“Winter’s Tale is a discombobulated mess of a plot. It features poor acting from some fine actors. It features a second half that is too short and confusing to be anything more than annoying.”
Winter’s Tale has all the elements of a classic love story. There are the star-crossed lovers, Peter Lake, a thief, and Beverly Penn, a resident of a mansion Peter meant to rob. While their different lifestyles appear to be less of an obstacle than they thought, Beverly reveals to Peter that she is dying. Had the story focused on a set of lovers doomed to face the reality of mortality, Winter’s Tale wouldn’t be much different than most romantic films, but the story is not simply a tragic romance, it is a tale steeped in magic realism, which opens the door for a refreshing update to the genre. Unfortunately, the film falls flat in nearly every way, somehow making a story about love and magic, utterly limp and underwhelming.
The first half of the movie is set mostly in 1914. It is during this time that Peter breaks into the Penn mansion and meets Beverly. He learns that she has consumption, but he is still mesmerized by her beauty and happy spirit. Her only lamentation is that she has never romantically been kissed, but otherwise she seems accepting of her fate. It is clear that Peter and Beverly instantly fall in love with each other, what is not so clear is why. It seems like the only reason they shared an instant connection is that each found the other too pretty to care about anything else.
While Peter follows his heart (even if for superficial reasons alone), the film’s villain, Pearly Soames, stays perpetually angry. Soames is on the hunt for Peter Lake, so he (very angrily) goes to the “Judge” a character who can help Soames in his search. The Judge and Soames (very angrily) come to an agreement, and now Peter is one step closer to both the death of his (very pretty) love and the wrath of his (very angry) boss. Peter’s magical horse helps him escape Soames, but it can’t help him save Beverly. After deciding to give Beverly all of the (very pretty) love she’s been longing for, she dies, and Peter is doomed to live without her.
Except that he ends up waking up in 2014, runs into a child, and faces a new battle—remembering just who he is. While on this brief journey, he learns that the child, Abby, is dying of cancer. Her mother, Virginia, a food columnist, is not too concerned with the fact that an amnesiac stranger from Central Park has quickly become a part of her life (likely because he’s such a pretty amnesiac stranger). Could Peter’s travel to the future offer a key to saving a love from his past? Could the dying girl be a sign? Or could all of the above be nothing more than a convoluted plot that makes us all wish for a magical horse that could transport us out of the theater?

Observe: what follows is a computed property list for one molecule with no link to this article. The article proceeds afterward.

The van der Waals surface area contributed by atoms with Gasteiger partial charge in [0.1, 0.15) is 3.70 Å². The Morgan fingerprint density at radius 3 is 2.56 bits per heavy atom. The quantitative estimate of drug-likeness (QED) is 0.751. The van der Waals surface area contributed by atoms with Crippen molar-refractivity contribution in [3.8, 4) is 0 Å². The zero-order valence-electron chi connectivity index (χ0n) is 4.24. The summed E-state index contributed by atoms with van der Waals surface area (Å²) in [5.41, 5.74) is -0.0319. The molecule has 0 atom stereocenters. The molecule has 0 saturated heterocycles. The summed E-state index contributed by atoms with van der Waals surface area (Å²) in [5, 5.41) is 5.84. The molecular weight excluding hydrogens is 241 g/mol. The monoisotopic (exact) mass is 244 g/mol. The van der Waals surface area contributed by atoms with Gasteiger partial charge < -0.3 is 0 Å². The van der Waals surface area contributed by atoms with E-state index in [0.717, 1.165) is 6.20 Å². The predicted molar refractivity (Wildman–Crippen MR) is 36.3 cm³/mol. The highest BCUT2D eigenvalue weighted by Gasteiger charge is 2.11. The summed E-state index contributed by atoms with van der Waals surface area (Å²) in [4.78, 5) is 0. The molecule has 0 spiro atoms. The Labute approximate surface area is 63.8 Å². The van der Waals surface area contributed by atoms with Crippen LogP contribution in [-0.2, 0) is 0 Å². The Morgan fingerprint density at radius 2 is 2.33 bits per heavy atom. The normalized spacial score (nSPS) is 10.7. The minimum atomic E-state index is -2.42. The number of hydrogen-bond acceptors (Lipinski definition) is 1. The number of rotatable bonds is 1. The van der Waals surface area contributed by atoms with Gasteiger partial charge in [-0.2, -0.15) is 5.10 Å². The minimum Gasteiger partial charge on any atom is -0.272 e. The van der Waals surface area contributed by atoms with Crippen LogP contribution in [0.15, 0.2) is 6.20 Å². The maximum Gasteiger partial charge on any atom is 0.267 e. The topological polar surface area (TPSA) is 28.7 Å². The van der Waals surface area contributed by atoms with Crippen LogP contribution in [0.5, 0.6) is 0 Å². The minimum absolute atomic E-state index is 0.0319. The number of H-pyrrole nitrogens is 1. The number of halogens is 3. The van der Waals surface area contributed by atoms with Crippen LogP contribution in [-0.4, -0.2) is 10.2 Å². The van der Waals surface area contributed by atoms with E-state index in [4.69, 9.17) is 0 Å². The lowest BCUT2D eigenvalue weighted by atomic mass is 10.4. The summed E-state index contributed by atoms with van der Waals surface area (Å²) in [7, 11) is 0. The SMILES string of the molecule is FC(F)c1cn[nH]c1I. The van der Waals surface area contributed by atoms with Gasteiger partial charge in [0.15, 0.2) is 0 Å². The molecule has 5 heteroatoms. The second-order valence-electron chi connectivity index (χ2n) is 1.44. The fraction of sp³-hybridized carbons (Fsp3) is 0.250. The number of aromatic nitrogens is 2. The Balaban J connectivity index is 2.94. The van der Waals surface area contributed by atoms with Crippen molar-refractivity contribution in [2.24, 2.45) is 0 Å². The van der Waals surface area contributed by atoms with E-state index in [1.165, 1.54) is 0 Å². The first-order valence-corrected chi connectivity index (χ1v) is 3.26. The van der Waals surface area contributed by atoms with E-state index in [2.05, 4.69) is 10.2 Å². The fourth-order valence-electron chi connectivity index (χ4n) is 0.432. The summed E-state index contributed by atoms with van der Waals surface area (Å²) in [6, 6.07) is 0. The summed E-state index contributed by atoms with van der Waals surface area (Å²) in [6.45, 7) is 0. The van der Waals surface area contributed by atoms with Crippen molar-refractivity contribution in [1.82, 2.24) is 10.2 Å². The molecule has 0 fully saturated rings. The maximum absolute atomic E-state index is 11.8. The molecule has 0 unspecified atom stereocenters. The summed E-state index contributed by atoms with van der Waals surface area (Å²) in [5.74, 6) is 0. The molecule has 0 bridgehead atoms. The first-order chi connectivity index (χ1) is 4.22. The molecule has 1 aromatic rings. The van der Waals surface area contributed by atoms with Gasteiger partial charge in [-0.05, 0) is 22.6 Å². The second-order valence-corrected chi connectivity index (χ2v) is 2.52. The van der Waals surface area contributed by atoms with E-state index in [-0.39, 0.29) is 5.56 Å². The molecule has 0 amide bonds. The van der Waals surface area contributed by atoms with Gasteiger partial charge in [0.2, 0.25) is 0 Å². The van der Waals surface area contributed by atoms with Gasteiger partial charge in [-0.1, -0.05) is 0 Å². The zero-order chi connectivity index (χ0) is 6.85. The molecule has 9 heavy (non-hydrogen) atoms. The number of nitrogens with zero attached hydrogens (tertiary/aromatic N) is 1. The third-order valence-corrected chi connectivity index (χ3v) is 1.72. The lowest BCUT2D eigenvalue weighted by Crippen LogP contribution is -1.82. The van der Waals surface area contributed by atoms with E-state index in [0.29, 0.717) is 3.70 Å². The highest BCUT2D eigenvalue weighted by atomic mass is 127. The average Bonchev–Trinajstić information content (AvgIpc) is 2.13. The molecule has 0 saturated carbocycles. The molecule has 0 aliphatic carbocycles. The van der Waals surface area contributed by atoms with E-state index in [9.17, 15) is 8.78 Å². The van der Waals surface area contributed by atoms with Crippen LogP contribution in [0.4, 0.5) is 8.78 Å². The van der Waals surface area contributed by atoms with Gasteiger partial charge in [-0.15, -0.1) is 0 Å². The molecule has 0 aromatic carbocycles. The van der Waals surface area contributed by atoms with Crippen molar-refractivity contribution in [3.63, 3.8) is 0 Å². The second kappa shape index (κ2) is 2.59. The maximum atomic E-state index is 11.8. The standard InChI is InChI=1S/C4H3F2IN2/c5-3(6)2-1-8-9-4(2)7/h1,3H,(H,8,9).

Since Winter’s Tale relies on magic realism, it is not an issue that many questions are left unanswered. There is no need to know why Peter’s horse can sometimes fly. It doesn’t matter how Peter manages to go one hundred years in the future without aging a day. But just because these elements need no explanation doesn’t mean that the film is allowed to not make sense. And even the parts that do make sense (like the awkward moment when Peter first sits down with Beverly’s father) aren’t executed very well.
The only believable part about Beverly and Peter’s love is that they both have a deep physical attraction to the other. While it is fine to create a character who chooses not to bemoan her fate, the approach to her feelings is slightly more subtle than Russell Crowe’s portrayal of Pearly Soames (making one wonder if he’s actually ever broken character since playing Javert in Les Miserables). Even before Beverly has to show her insouciant feelings toward her illness, we are shown an interaction she has with a hesitant eye doctor who coincidentally had a sister who died of the same illness. When she meets Peter soon after, much of the conversation is just a rehash of how life hasn’t been fair to her but she’s able to deal.
Winter’s Tale is a discombobulated mess of a plot. It features poor acting from some fine actors. It features a second half that is too short and confusing to be anything more than annoying. It is not romantic enough (or at least genuinely romantic) to be considered a good attempt at a romantic film. In the end, it is a tale of magic realism that is neither magical, or realistic, or good.
Review by Bethany Rose, Contributing Film Critic